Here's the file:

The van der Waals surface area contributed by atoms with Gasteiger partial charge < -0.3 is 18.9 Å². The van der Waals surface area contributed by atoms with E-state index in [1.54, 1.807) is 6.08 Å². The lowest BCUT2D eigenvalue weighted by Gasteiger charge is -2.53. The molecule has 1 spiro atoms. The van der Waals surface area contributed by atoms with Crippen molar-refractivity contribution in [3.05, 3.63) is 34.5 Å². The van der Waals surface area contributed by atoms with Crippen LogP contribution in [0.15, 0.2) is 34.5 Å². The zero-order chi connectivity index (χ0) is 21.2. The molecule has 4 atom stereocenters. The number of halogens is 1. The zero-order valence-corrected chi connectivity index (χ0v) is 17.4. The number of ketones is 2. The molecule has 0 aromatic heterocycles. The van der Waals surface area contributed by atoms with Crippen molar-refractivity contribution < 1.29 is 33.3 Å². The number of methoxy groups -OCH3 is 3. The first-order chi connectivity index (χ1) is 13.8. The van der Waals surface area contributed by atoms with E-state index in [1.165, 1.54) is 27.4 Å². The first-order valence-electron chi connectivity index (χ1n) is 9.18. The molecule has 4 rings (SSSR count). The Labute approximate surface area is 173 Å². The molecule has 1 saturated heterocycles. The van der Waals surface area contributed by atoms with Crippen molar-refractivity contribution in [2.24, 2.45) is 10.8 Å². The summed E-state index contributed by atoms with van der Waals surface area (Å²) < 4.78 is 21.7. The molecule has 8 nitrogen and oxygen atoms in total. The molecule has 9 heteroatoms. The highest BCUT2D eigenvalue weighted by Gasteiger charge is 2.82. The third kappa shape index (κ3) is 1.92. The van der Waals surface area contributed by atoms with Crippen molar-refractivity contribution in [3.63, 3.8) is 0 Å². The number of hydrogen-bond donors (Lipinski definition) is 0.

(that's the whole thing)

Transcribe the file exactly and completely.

The van der Waals surface area contributed by atoms with Gasteiger partial charge < -0.3 is 18.9 Å². The van der Waals surface area contributed by atoms with E-state index in [1.54, 1.807) is 6.08 Å². The lowest BCUT2D eigenvalue weighted by Gasteiger charge is -2.53. The molecule has 1 spiro atoms. The van der Waals surface area contributed by atoms with Crippen molar-refractivity contribution in [3.05, 3.63) is 34.5 Å². The van der Waals surface area contributed by atoms with Crippen LogP contribution in [0.15, 0.2) is 34.5 Å². The zero-order chi connectivity index (χ0) is 21.2. The molecule has 4 atom stereocenters. The number of halogens is 1. The zero-order valence-corrected chi connectivity index (χ0v) is 17.4. The number of ketones is 2. The molecule has 0 aromatic heterocycles. The van der Waals surface area contributed by atoms with Crippen molar-refractivity contribution < 1.29 is 33.3 Å². The number of methoxy groups -OCH3 is 3. The first-order chi connectivity index (χ1) is 13.8. The van der Waals surface area contributed by atoms with E-state index in [1.165, 1.54) is 27.4 Å². The first-order valence-electron chi connectivity index (χ1n) is 9.18. The molecule has 4 rings (SSSR count). The Labute approximate surface area is 173 Å². The molecule has 1 saturated heterocycles. The van der Waals surface area contributed by atoms with Crippen molar-refractivity contribution in [2.24, 2.45) is 10.8 Å². The summed E-state index contributed by atoms with van der Waals surface area (Å²) < 4.78 is 21.7. The molecule has 8 nitrogen and oxygen atoms in total. The molecule has 9 heteroatoms. The highest BCUT2D eigenvalue weighted by Gasteiger charge is 2.82. The third kappa shape index (κ3) is 1.92. The van der Waals surface area contributed by atoms with Crippen molar-refractivity contribution in [3.63, 3.8) is 0 Å². The number of hydrogen-bond donors (Lipinski definition) is 0.